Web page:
General Electric Co. is taking some liberties with the definition of "partnership," but getting creative in its deal with Baker Hughes Inc. works to its benefit.
Just a few days after GE insisted it was only exploring partnerships with Baker Hughes, rather than a speculated outright takeover, the company announced an arrangement whereby it's more or less acquiring Baker Hughes. GE will own 62.5 percent of a newly formed entity that combines its oil and gas division with Baker Hughes. The company will also put up $7.4 billion in cash to cover a $17.50-per-share special dividend for Baker Hughes shareholders.
It's a pretty sweet deal for Baker Hughes. According to GE, the transaction values the oilfield equipment provider at 11 times its projected 2018 Ebitda before accounting for synergies. That suggests an enterprise value of more than $25 billion, a roughly 13 percent premium to Baker Hughes' valuation before news of the company’s talks with GE surfaced last week. Taking into account cost savings, analysts from Raymond James estimate an implied enterprise value for Baker Hughes of as much as $30 billion, closer to a 30 percent premium.
Keep in mind that Baker Hughes' "unaffected price" was actually higher than what the company was trading for before it inked a deal to sell itself to Halliburton Co. in 2014. If it walks like a merger, talks like a merger and carries a premium…
While the Halliburton-Baker Hughes transaction ultimately failed amid antitrust pushback, GE is betting it can create a stronger competitor to Schlumberger Ltd. without ruffling as many regulatory feathers. Baker Hughes' drilling equipment will give GE a more complete portfolio to offer cash-strapped customers. The deal also gives GE more products to sync up with its cloud-based Predix software platform (like Android, but for industrial companies) as it seeks to generate $15 billion of digital revenue by 2020.
Targeted cost savings and revenue benefits of $1.6 billion should help GE close the gap on its goal of achieving $2.00 in earnings per share by 2018 -- something that had looked increasingly challenging as the company struggled to find organic growth. Help is the key word there; GE expects to get an EPS boost of 4 cents in 2018 from the Baker Hughes deal, about a 2 percent increase. Such weak accretion in exchange for a $7.4 billion cash payment that will soak up a pretty good chunk of GE's $20 billion in deal firepower may be one reason why the stock was basically flat on Monday. That, and the fact that this is a much more complicated deal to digest than an outright takeover.
Complicated doesn't always mean bad, though. GE clearly was at pains to communicate to shareholders that it wasn't going to repeat history after buying oil-well pump maker Lufkin Industries Inc. in 2013 at what was then the industry's most expensive price tag -- just before the plunge in oil prices. The arrangement with Baker Hughes may not be the cheapest thing, but there are some mitigating benefits. For one, it's tax efficient. GE says it can reap as much as $1 billion of tax benefits based on the way the deal is structured and because of the newly formed entity's dual headquarters in Houston and London.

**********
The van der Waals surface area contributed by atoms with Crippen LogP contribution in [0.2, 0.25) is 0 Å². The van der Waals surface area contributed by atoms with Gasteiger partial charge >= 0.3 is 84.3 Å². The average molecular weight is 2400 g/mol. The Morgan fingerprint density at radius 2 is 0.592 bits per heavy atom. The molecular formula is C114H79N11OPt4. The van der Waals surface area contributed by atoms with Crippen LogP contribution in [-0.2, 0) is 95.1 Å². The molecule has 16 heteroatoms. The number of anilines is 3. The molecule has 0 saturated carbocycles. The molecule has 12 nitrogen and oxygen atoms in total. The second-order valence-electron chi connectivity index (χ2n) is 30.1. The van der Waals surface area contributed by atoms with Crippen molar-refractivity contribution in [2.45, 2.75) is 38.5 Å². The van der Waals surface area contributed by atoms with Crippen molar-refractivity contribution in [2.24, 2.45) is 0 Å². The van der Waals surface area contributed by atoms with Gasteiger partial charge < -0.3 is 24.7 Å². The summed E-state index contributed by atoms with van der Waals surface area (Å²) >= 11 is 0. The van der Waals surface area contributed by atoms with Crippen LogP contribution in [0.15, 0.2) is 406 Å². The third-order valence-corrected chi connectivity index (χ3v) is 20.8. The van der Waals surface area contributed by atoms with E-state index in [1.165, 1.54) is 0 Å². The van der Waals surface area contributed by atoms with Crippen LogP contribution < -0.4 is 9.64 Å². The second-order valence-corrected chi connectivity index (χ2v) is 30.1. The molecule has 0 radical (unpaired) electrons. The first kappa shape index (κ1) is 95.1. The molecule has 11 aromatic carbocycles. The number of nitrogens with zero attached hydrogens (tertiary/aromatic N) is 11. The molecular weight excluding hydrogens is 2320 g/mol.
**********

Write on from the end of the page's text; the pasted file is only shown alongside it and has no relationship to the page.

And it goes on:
The arrangement also has the handy feat of both adding to GE's oil and gas assets to make them better, while at the same time distancing the company from a business that's been a significant drag on its revenue and profits as crude prices plunged.
The company's ongoing ownership of the oil and gas operations means that shareholders will get to reap the benefits when those assets inevitably start performing a little better. The actual earnings accretion that GE gets from this Baker Hughes transaction may wind up being higher if oil prices rebound above the $45-to- $60-a-barrel range that the companies are targeting. But once that upside is realized, GE could explore spinning off the energy business to shareholders. The Baker Hughes transaction doesn't preclude a later spinoff and in some ways, makes it easier to structure something like that, GE executives said on the call Monday to discuss the deal.
GE's massive divestiture of its finance assets kept investors satisfied for a while, but questions were already bubbling back up about whether the conglomerate was still too big for its own good. GE arguably just got bigger, but it also got a little simpler -- albeit in a complicated way. And that should make investors happy.
This column does not necessarily reflect the opinion of Bloomberg LP and its owners.
GE and Baker Hughes do have some overlap in artificial lift, but their technologies are differentiated enough that divestitures should be pretty minimal if they happen.
To contact the author of this story:
Brooke Sutherland in New York at email@example.com
To contact the editor responsible for this story:
Beth Williams at firstname.lastname@example.org